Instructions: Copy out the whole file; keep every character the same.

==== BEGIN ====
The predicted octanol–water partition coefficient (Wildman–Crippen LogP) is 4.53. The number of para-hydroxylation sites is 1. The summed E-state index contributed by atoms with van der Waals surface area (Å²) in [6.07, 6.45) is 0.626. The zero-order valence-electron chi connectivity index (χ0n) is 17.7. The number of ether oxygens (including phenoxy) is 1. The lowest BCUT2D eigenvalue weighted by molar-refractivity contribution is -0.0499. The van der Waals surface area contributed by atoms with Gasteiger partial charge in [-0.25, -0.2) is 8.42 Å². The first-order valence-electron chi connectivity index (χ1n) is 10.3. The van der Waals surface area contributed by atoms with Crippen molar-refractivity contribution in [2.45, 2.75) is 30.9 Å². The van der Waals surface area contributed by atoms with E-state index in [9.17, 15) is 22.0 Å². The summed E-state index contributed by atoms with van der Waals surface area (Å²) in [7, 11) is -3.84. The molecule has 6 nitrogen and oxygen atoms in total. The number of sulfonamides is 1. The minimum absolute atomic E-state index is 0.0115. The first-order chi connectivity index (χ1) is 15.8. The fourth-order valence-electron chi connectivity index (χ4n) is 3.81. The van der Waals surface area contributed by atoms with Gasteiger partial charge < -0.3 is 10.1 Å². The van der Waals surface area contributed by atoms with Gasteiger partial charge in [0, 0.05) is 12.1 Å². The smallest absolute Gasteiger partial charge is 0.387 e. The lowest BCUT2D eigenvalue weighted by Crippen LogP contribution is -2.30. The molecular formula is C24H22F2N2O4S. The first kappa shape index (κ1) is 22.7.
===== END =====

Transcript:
The predicted octanol–water partition coefficient (Wildman–Crippen LogP) is 4.53. The number of para-hydroxylation sites is 1. The summed E-state index contributed by atoms with van der Waals surface area (Å²) in [6.07, 6.45) is 0.626. The zero-order valence-electron chi connectivity index (χ0n) is 17.7. The number of ether oxygens (including phenoxy) is 1. The lowest BCUT2D eigenvalue weighted by molar-refractivity contribution is -0.0499. The van der Waals surface area contributed by atoms with Gasteiger partial charge in [-0.25, -0.2) is 8.42 Å². The first-order valence-electron chi connectivity index (χ1n) is 10.3. The van der Waals surface area contributed by atoms with Crippen molar-refractivity contribution in [2.45, 2.75) is 30.9 Å². The van der Waals surface area contributed by atoms with E-state index in [9.17, 15) is 22.0 Å². The summed E-state index contributed by atoms with van der Waals surface area (Å²) in [7, 11) is -3.84. The molecule has 6 nitrogen and oxygen atoms in total. The number of sulfonamides is 1. The minimum absolute atomic E-state index is 0.0115. The first-order chi connectivity index (χ1) is 15.8. The fourth-order valence-electron chi connectivity index (χ4n) is 3.81. The van der Waals surface area contributed by atoms with Gasteiger partial charge < -0.3 is 10.1 Å². The van der Waals surface area contributed by atoms with Gasteiger partial charge in [0, 0.05) is 12.1 Å². The smallest absolute Gasteiger partial charge is 0.387 e. The lowest BCUT2D eigenvalue weighted by Crippen LogP contribution is -2.30. The molecular formula is C24H22F2N2O4S. The first kappa shape index (κ1) is 22.7.